View Full Version : Defining FM

08-19-2006, 12:44 AM
People talk 'feeling of flight' and praise il2, and talk 'relative performance of aircraft' and praise TW, and both claim they are speaking to the FM differences... lot of confusion I think(just reading the 'feeling of flight' thread..)

TW I heard is 'table based', would mean in a general sense that while there will of course be some physics functions, the primary driver of aircraft performance is (essentially) look up tables. Eg aircraft A goes X kmh at Y altitude, rolls at Z rate with such and such a stick deflection. etc etc. Now it is not so simple as this I am sure, however to make a point, that would be the essence. So then to tune relative aircraft performance.. ...you change the tables... thats it. So if you know (or think you know) how one aircraft performed against another, why just change the table.

Il2 is probably (is said to be) more 'physics based'. Meaning (one hears) that the model is somewhat more of a plane and air, modelled directly. So with this general approach, to tune relative performance becomes <much> more difficult. Especially when (as in il2 from then to now) constant evolution of this physics model is ongoing, and is causing swings in relative plane performance, <in addition> to whatever tuning the developer may have in mind for an individual plane. And a tuning of the FM in il2 effects whole classes of aircraft, we've all seen it... a patch comes out and suddenly all the low wing loading aircraft gain a relative benefit when the global FM is tuned to be more sensitive to induced drag, for eg. So each patch a p40 against a zero is a new learning curve. However, in return, you get that feeling of flight, a tidy reward for the hassle for some of us.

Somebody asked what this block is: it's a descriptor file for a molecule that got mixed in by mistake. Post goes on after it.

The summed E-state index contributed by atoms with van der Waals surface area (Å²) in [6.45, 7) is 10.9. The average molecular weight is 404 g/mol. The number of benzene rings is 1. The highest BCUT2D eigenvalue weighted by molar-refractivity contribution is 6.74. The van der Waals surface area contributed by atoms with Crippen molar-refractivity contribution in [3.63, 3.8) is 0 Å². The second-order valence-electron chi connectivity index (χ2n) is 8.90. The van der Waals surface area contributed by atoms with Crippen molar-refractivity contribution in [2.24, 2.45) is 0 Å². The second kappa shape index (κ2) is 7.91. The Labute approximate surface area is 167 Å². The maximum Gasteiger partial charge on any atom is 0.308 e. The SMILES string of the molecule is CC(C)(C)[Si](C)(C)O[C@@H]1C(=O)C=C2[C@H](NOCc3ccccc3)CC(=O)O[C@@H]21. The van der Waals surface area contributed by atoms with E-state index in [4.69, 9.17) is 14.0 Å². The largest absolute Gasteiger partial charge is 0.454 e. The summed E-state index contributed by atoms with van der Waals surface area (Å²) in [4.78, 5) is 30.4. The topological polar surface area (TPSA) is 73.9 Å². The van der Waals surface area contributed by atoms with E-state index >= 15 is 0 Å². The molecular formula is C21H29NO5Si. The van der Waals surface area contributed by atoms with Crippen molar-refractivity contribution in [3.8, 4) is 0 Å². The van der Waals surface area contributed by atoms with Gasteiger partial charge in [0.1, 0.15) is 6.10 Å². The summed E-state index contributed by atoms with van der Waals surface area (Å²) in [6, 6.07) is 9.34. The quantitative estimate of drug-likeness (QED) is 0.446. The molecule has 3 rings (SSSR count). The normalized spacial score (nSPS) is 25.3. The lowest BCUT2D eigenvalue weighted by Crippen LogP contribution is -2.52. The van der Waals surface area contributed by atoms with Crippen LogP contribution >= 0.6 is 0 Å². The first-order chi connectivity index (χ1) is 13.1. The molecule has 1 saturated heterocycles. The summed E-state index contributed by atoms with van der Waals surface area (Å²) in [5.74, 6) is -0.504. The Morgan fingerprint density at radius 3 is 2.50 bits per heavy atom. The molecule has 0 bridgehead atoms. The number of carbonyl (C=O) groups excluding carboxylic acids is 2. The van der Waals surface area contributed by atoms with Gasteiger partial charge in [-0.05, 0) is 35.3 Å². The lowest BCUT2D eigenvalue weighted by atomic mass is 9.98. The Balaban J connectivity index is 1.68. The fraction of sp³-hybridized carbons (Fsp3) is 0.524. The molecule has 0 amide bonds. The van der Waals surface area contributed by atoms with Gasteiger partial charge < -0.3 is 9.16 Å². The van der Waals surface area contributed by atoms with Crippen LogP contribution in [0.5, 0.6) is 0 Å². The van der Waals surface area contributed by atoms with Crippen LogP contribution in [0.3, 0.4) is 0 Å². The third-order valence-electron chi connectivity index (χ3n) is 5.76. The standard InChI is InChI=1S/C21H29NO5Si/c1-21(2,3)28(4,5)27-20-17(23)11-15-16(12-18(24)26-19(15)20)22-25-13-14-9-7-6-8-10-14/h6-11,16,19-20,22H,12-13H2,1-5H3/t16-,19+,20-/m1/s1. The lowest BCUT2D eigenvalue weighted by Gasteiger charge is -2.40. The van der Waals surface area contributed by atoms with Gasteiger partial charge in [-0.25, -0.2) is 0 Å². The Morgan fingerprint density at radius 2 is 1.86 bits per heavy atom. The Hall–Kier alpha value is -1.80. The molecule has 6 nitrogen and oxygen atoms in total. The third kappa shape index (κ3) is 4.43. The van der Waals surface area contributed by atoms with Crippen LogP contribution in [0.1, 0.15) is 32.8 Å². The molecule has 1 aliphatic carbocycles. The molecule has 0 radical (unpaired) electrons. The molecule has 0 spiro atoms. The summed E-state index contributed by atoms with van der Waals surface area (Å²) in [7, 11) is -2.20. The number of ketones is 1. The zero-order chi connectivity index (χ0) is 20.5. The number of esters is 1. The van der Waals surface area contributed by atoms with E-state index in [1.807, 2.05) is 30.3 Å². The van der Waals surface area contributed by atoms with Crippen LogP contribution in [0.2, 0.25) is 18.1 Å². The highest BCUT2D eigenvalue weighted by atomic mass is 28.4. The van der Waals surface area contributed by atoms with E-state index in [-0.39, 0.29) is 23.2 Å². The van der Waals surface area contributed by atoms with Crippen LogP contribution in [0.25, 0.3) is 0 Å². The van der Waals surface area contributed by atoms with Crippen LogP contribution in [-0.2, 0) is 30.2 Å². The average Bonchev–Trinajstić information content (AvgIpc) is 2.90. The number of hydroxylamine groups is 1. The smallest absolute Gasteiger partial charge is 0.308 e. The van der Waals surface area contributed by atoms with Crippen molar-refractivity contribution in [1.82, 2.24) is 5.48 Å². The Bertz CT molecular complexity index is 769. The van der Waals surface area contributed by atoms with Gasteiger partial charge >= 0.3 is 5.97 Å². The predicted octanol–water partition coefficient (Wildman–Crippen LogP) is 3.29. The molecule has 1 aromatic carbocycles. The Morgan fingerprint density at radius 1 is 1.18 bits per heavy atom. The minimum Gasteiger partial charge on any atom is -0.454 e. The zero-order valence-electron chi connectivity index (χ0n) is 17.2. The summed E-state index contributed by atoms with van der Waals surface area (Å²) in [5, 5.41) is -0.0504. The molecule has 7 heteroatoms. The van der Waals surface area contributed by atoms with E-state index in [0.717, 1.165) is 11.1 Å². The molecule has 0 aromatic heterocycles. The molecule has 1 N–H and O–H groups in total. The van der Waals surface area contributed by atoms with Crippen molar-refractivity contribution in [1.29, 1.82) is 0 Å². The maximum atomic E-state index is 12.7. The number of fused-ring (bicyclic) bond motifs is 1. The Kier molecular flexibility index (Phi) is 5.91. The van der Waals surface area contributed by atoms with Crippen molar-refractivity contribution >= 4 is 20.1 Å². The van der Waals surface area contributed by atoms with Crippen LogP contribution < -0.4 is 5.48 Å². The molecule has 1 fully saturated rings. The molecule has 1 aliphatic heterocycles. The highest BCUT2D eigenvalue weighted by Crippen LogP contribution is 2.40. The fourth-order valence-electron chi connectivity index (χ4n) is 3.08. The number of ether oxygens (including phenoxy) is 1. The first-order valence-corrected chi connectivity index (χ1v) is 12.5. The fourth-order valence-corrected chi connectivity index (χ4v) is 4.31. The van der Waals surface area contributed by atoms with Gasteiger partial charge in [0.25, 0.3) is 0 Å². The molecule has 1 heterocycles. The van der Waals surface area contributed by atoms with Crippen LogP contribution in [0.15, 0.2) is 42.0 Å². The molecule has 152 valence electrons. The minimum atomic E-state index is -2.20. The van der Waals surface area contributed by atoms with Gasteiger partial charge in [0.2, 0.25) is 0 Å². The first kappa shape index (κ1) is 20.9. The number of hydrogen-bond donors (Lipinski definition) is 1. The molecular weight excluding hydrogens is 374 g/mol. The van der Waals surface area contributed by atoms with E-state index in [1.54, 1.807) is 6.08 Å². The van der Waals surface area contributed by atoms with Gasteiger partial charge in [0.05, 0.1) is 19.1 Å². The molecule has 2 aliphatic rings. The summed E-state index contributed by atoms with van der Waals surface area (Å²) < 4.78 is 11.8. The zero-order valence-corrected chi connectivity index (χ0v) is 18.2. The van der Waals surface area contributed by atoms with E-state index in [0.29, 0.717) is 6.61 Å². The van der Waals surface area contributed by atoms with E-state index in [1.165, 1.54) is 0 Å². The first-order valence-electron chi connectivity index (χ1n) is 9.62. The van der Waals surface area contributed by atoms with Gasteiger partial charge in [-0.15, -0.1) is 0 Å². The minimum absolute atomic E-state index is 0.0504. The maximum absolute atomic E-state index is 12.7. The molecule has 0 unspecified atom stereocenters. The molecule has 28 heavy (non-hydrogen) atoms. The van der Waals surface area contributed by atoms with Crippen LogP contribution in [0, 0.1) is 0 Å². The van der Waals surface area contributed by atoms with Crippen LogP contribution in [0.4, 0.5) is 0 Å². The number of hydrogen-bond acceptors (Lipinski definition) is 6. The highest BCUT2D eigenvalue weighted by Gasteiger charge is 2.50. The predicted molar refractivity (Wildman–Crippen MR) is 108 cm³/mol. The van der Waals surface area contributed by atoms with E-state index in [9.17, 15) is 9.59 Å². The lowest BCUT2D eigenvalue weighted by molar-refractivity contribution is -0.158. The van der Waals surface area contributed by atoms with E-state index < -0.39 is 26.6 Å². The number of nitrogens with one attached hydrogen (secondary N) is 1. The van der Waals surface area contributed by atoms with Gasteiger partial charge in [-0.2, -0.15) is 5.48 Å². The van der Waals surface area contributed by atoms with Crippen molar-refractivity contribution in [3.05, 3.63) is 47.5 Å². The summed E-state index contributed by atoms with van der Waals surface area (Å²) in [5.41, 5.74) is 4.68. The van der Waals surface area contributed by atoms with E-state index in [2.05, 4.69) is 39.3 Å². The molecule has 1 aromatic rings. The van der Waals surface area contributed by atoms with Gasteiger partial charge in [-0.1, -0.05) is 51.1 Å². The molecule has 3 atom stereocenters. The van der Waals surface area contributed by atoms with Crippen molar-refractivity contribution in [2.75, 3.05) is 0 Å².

So for 'accurate' and steady tactics patch to patch, look to the empirical model and TW... old steady... the P40 always just so against a zero... but for just flying around, and cool surprizes, and unexpected subtlety when performing complex manuevers... il2.

So when we speak of FM sometimes it is handy to distinguish between "relative aircraft performance" accuracy, vs "how a plane really flies..." accuracy, they are not the same. Any thoughts?

PS gonna be online tomorrow night probably on a small server, some of you real aces who've been posting around here forever ought to come on over and kick our butts around a bit... it is hard to get a nice fight on the WW servers and a person gets tired of always playing pit on against the sighted.... our little ntago server is an intermediate settings pit-on pure dogfight server, played with a certain discipline as to timing of takeoffs etc, to get 2 vs 2s or 3 vs 3s etc, ....if we see people taking the best we'll probably be in spits, otherwise well see what you all are flying and choose accordingly.

08-19-2006, 09:43 AM
I am hoping that BoB will have the stability of a table based syastem.. and the fidelity of the IL2 engine.

08-19-2006, 11:07 AM
Well thansk for keeping it on the main page Bearcat, your reply almost feels like a polite answer so as not to embarrass ol gkll with one of his classic 'what is he talking about now....' posts...

Really though two points maybe a little clearer..

- you can't have both. You aren't going to have stability and FM 'fidelity', they are somewhat opposed.... so is it worth it, the way il2 goes (and so will go BOB...)?

- the two approaches have different strengths, an accurate and stable 'tactical' environment (TW) vs a 'real plane' approach using raw physics, giving you better second by second flight characteristics.

08-19-2006, 04:10 PM
Originally posted by gkll:
TW I heard is 'table based'...

You "heard" wrong. Was this person, by any chance carrying pom poms and wearing a short, pleated skirt???

08-19-2006, 05:02 PM
The original table-based sims had many tables. One for each, a range of attitude and speed.
The lookup depended on your controls position and the result of the lookup gave the new attitude
and relative position and speed. Throw in some interpolations to shade out having fewer tables
than conditions and add in canned code for where the lookup tables leave off and that's what
state of the art was back 20+ years ago. And they didn't have megs of ram to throw around.

Of course the REAL work was in defining the tables and the results.

Advanced versions of that can be found in the Dynamix Aces series prior to Red Baron 2.